3. A Clash of Kings by George R.R. Martin
Whenever I think this world can not get bigger, better or more epic I read the next installment and it comes bigger, better, and more epic. I love the series and I loved this book simply for the great characters and vivid and interesting world they're fighting for.

4. The Hunger Games by Suzanne Collins
I had a bet with a friend going on that I would be able to finish this book within two days. I did. And I could finish this review within two seconds: AWESOME!
But even the Antagonists in this book are awesome. I can emphathize with everyone and I shared the thrill with all of them. 

5. The Heroine's Bookshelf by Erin Blakemore
The chapters of this book work like mirrors, because they capture so many nuances and different states of life. This book feels like a journey to myself and to the person I want to become one day, a true heroine, no matter if I ever "safe the world". It's enough, if I save my own day. Erin Blakemore shows that amazingly. 

6. The Perks of being a Wallflower by Stephen Chbosky
How can you write about something when the only thing that comes to your mind is "I freakin' love this!"Charlie is in my opinion one of the nicest characters I ever read about. He is introverted and he does not quite participate in life. But because of that he sees things differently and asks questions about life most people would never think of. This gives a phylosophical touch to the entire novel.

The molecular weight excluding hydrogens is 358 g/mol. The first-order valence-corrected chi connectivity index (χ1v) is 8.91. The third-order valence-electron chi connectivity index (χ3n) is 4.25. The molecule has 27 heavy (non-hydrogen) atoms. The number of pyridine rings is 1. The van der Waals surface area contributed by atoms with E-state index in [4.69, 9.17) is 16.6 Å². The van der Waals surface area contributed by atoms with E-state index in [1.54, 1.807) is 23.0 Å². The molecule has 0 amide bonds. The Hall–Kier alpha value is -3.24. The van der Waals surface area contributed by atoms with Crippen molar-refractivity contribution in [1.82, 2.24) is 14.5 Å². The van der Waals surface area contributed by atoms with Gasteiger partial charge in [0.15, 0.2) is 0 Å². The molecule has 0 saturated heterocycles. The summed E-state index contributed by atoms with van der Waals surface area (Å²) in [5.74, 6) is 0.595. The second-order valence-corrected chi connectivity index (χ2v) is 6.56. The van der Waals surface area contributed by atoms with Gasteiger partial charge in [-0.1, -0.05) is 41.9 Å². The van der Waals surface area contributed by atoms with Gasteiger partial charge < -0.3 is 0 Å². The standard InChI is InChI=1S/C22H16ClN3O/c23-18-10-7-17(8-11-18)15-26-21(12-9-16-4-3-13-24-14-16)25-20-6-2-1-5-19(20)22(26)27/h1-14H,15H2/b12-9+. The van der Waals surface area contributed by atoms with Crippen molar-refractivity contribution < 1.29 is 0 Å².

7. Catching Fire by Suzanne Collins
I loved the characters and I feared for them like I don't do often. It was an amazing journey back to a world I loved visiting the first time. If you thought the capitol can't get any meaner, read this books!

8. The Little Prince by Antoine de Saint-Exupery
If you read between the lines this book can make you sad as well as unbelievable happy. It is a great book for children and even more for adults. Because it shows you what really matters in life and what is terrible wrong with us today. 

9. The First Truth by Dawn Cook